Stephen Jardine: Is this a culinary miracle too far?
ON THURSDAY, mealtimes will change forever. That is the day Jamie Oliver publishes his new book and the world of food will never be the same again. Entitled Jamie’s 15 Minute Meals it is his follow-up to the publishing phenomenon of 2010.
Back then Jamie’s 30 Minute Meals became the fastest selling non-fiction book of all time and the first of his books to sell more than a million copies. With support from a TV series, UK sales to date have topped 1.5million. Take a group of 40 people and one of them will own a copy. But two years on, do they still use it ?
At the time, the book faced a wave of criticism from some home cooks who found it took twice or three times the 30-minute target to make a meal.
Jamie was unrepentant. “With a bit of preparation, the right equipment and some organisation, hearty, delicious, quick meals are less than half an hour away,” he said.
Quite how you squeeze that time down to 15 minutes is about to become apparent. Despite stretching the space-time continuum, with support from another TV series, it’s still likely to be the Christmas publishing hit and a must-have for every lazy student and hard pressed home cook.
But it does beg the question, what are cookery books for? Some of the earliest recorded recipes are contained in The Forme of Cury written in 1390 by chefs employed by Richard II. We’ve been adding to the collection ever since.
As the price of colour printing dropped, the number of cook books on the shelves started to rise and they now represent a substantial share of the publishing market.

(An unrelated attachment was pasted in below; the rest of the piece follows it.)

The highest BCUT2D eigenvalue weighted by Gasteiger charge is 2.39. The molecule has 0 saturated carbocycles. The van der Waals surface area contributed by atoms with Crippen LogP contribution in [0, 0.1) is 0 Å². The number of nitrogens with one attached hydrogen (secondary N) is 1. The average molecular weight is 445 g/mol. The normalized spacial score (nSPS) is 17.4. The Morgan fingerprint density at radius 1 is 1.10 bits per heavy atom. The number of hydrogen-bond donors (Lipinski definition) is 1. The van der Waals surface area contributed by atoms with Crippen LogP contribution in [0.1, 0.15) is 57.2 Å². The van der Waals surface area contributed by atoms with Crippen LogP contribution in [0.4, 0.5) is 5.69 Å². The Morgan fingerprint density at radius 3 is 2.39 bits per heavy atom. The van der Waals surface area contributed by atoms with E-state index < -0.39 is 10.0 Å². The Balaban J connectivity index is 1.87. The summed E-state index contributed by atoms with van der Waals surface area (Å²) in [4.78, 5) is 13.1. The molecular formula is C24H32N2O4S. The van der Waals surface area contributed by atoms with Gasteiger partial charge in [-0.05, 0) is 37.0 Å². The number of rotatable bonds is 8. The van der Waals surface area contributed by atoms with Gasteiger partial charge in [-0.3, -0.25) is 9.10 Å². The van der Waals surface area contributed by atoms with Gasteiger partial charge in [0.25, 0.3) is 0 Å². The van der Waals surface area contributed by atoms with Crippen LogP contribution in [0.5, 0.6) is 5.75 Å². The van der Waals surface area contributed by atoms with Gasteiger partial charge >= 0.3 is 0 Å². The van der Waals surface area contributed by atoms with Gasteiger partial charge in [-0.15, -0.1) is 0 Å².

This year, the competition is greater than ever with Jamie, Nigella, Lorraine Pascale and Nigel Slater all releasing books aimed at the Christmas marketplace. Our very own Tom Kitchin is also in the fight with his new Kitchin Suppers.
For all of them, it’s no longer just a case of writing down your favourite recipes and waiting for the royalties cheque. Nowadays the food needs to fit a lifestyle demographic and TV promotion is an essential part of shifting copies from the shelves.
That’s good news for consumers. Not only do you get a recipe but you usually also get the chance to see if is works in front of your own eyes. And that’s the 15 minute challenge facing Jamie.
I’d suggest, if you really are that squeezed for time, make some macaroni cheese, follow it with an apple and spend the five minutes left over doing the washing up. Battling to create a meal in less time than it takes to answer the security questions on telephone banking is actually wasting time.
Instead, save cookery books and proper meals for when you can pour a glass of wine, put on some music and do it properly. After all, food is for eating but meals are to be enjoyed.
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Sunday 19 May 2013
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